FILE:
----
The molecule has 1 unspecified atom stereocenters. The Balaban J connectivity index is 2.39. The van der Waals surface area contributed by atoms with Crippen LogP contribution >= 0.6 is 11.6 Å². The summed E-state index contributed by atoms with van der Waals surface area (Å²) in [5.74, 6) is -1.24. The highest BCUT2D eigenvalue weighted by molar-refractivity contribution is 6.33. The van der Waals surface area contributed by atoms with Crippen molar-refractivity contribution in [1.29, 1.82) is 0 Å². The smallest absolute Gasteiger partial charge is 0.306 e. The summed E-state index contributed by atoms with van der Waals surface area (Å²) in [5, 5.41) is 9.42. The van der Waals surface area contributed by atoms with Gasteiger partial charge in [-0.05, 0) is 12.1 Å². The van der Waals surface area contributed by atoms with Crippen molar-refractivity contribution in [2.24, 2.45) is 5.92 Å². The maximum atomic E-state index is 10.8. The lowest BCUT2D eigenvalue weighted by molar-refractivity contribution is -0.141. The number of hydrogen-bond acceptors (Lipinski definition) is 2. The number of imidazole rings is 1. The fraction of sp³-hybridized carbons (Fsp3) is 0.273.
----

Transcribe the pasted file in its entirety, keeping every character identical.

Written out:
The molecule has 1 unspecified atom stereocenters. The Balaban J connectivity index is 2.39. The van der Waals surface area contributed by atoms with Crippen LogP contribution >= 0.6 is 11.6 Å². The summed E-state index contributed by atoms with van der Waals surface area (Å²) in [5.74, 6) is -1.24. The highest BCUT2D eigenvalue weighted by molar-refractivity contribution is 6.33. The van der Waals surface area contributed by atoms with Crippen molar-refractivity contribution in [1.29, 1.82) is 0 Å². The smallest absolute Gasteiger partial charge is 0.306 e. The summed E-state index contributed by atoms with van der Waals surface area (Å²) in [5, 5.41) is 9.42. The van der Waals surface area contributed by atoms with Gasteiger partial charge in [-0.05, 0) is 12.1 Å². The van der Waals surface area contributed by atoms with Crippen molar-refractivity contribution in [2.24, 2.45) is 5.92 Å². The maximum atomic E-state index is 10.8. The lowest BCUT2D eigenvalue weighted by molar-refractivity contribution is -0.141. The number of hydrogen-bond acceptors (Lipinski definition) is 2. The number of imidazole rings is 1. The fraction of sp³-hybridized carbons (Fsp3) is 0.273.